Liverpool will premiere a
major new play this week as part of a series of celebrations and reflections
about the city’s Windrush Generation.
Home from Home has
been penned by city-based playwright Marjorie Morgan and looks at the turbulent
recent events of the ‘hostile environment’. The play tells the story of a
Liverpool woman who enjoys a celebrated career in the NHS but also faces the
threat of deportation after being caught up in the Windrush scandal.
It will premiere at Liverpool’s Blackburne House on Friday 28 June as part of a weekend of events aimed at celebrating and recognising the huge contributions made to the city by our Commonwealth members.
Home from Home author Marjorie Morgan said: “I have been writing about Windrush for some time now and this is a story that I thought would both celebrate and show the truth of the reality that some people are stuck in. It is like people have a dual identity, on one hand they are happy to be British and on the other they are not sure if they are British because people are telling them they are not. So this indication what reality is like for many people with a Commonwealth background. We are all Windrush. This affects all of us, it’s about all of us.”
The Empire Windrush was the
first of a number of ships that transported British
members of the Commonwealth from the Caribbean Islands and across the globe to
London and Liverpool in 1948.
More than 70 years on, the
city will once again celebrate the newcomers that brought so much with them,
through a series of special events.
Liverpool City Council’s Mayoral Lead for Race and Equality, Cllr Anna Rothery, has spearheaded a city-wide project to keep the memory of Windrush alive.
Cllr Rothery, said: “The UK made a call to action to our Windrush and Commonwealth British citizens and they came when asked to work in our NHS, housing, public transport and helped to rebuild the infrastructure at great sacrifice, often leaving families and children behind in order to respond to the call. We owe our Windrush and Common wealth British citizens a huge debt of gratitude.
Liverpool City Council is proud to be funding the celebrations. It is also a time to reflect on recent events which have seen members of this community, who responsed to the call to action to help re-build our nation, face the grim spectre of unjust deportation after a lifetime of devotion to their adopted home.”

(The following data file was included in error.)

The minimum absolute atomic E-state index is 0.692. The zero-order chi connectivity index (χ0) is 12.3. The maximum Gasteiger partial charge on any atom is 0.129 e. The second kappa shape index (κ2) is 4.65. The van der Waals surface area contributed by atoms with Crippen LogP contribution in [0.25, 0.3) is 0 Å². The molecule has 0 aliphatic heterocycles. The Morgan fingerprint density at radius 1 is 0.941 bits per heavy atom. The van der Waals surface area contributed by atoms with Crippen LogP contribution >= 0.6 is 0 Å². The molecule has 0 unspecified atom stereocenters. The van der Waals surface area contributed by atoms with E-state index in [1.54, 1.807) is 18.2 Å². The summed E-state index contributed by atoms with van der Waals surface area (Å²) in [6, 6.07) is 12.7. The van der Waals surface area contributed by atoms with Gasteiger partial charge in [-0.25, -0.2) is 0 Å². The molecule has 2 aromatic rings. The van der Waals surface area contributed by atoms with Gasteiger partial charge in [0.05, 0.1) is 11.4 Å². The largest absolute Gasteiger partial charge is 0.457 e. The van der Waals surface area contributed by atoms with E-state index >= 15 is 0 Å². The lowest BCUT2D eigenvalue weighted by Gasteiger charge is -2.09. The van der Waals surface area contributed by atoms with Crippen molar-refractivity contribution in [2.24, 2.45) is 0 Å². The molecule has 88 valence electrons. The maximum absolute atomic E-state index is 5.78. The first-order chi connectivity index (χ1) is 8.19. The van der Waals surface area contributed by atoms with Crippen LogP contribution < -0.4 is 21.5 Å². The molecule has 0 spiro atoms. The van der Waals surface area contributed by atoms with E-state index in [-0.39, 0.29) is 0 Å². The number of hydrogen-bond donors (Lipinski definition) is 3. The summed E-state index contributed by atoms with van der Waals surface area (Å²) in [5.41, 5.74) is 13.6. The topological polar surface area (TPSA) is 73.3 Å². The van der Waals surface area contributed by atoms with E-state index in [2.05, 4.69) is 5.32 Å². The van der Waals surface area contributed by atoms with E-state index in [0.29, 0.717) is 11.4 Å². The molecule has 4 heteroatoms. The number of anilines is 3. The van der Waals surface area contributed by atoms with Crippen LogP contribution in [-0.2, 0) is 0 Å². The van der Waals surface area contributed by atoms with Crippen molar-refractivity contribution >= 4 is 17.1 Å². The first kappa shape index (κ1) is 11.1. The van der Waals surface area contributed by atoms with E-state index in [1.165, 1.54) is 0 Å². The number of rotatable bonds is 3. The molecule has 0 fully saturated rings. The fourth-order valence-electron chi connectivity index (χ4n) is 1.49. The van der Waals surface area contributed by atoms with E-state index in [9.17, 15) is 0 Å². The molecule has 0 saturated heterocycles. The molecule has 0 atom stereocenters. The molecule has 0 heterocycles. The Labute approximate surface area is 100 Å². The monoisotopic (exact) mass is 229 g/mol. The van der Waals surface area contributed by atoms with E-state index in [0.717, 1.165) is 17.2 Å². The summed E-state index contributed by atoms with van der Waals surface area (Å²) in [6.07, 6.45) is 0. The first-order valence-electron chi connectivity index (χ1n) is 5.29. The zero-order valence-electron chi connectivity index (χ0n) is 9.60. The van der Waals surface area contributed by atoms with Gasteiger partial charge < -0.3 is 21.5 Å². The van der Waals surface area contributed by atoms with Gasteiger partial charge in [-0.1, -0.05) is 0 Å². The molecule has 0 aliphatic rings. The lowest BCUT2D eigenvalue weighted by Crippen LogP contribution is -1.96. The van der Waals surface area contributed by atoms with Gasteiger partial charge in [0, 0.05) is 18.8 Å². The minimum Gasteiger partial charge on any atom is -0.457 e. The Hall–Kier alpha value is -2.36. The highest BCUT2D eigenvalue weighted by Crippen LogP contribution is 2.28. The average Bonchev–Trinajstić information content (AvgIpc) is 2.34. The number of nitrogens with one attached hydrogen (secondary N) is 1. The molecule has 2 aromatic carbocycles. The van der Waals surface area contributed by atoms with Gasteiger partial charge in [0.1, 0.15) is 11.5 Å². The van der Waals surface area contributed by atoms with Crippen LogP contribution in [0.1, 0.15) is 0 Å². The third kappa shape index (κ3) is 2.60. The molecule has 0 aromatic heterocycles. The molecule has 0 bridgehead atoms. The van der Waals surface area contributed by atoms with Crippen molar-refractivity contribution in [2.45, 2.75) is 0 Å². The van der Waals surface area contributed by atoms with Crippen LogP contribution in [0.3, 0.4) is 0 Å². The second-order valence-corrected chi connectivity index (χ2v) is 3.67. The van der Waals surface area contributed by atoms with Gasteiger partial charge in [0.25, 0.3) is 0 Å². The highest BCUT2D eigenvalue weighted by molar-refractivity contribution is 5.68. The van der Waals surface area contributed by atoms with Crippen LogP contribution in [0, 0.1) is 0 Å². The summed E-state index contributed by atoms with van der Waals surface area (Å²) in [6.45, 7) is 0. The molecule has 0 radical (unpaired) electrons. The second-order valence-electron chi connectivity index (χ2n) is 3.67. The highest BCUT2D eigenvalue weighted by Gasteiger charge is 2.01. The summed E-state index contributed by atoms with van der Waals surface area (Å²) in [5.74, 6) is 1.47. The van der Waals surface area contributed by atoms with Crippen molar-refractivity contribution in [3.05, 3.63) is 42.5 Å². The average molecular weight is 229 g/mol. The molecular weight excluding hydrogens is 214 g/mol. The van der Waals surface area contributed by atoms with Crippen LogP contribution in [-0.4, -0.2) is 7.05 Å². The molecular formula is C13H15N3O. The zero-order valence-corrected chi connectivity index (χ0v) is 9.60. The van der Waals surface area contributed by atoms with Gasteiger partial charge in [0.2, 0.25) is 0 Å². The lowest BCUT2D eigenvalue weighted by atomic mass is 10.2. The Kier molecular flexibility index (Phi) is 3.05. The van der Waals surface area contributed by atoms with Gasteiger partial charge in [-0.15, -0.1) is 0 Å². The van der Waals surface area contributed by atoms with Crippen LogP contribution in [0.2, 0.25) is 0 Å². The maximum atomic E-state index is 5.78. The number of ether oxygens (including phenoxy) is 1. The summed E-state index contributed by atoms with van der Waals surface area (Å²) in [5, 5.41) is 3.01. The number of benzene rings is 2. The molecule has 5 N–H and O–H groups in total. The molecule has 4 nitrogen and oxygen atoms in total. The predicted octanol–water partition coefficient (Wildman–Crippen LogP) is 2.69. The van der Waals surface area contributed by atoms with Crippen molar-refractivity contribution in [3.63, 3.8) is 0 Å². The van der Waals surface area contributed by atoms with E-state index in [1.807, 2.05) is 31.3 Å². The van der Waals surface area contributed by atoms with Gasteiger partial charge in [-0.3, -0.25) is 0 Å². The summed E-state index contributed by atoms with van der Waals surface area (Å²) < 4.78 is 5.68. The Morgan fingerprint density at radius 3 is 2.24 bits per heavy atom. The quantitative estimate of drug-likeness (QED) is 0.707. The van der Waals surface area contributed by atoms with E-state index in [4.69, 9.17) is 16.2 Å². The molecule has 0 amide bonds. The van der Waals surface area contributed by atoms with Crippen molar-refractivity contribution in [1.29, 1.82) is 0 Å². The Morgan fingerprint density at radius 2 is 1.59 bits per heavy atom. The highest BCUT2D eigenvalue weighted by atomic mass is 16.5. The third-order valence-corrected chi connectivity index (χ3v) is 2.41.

Earlier this year, a
partnership consisting of Blackburne House, The Steve Biko Housing Association
and Writing on the Wall, successfully bid to the Ministry of Housing,
Communities and Local Government for funding to host the celebration.
The award was match-funded by
Mayor of Liverpool Joe Anderson’s City Fund.
Since then the partners have been working on a stunning series of events that will pay a fitting tribute to the Windrush Generation as well as exploring some of the issues they still face today.
On Saturday 29 June, Faulkner Square Park in Toxteth will play host to a special family fun day.
The event, which runs from noon to 6pm, promises a feast of live music headlined by the international Queen of Lovers Rock Carroll Thompson. There will also be performances from the likes of Levi Tafari, Steele Pan Duo, Caribbean Regals and Maxine Brown’s Riddim and Roots.
There will plenty of arts,
crafts, food, fun and games to keep everyone entertained.
The day will also see the
launch of Writing on the Wall’s special musical heritage project – From SS
Orbita to Orbital.
The Orbita was one of the
sister-ships of the Windrush which arrived in Liverpool. The project looks at
the Windrush Generation’s last influence on the British music scene.
Whilst Blackburne House will
also launch an exciting new documentary film project entitled Children of
the Windrush Generation which traces the descendants of the 68 men from the
Windrush who settled Liverpool.
The Windrush Celebrations are free for anyone
to attend but you places for the Home From Home performance must be
reserved in advance by calling Blackburne House on 0151 709 4356 or online via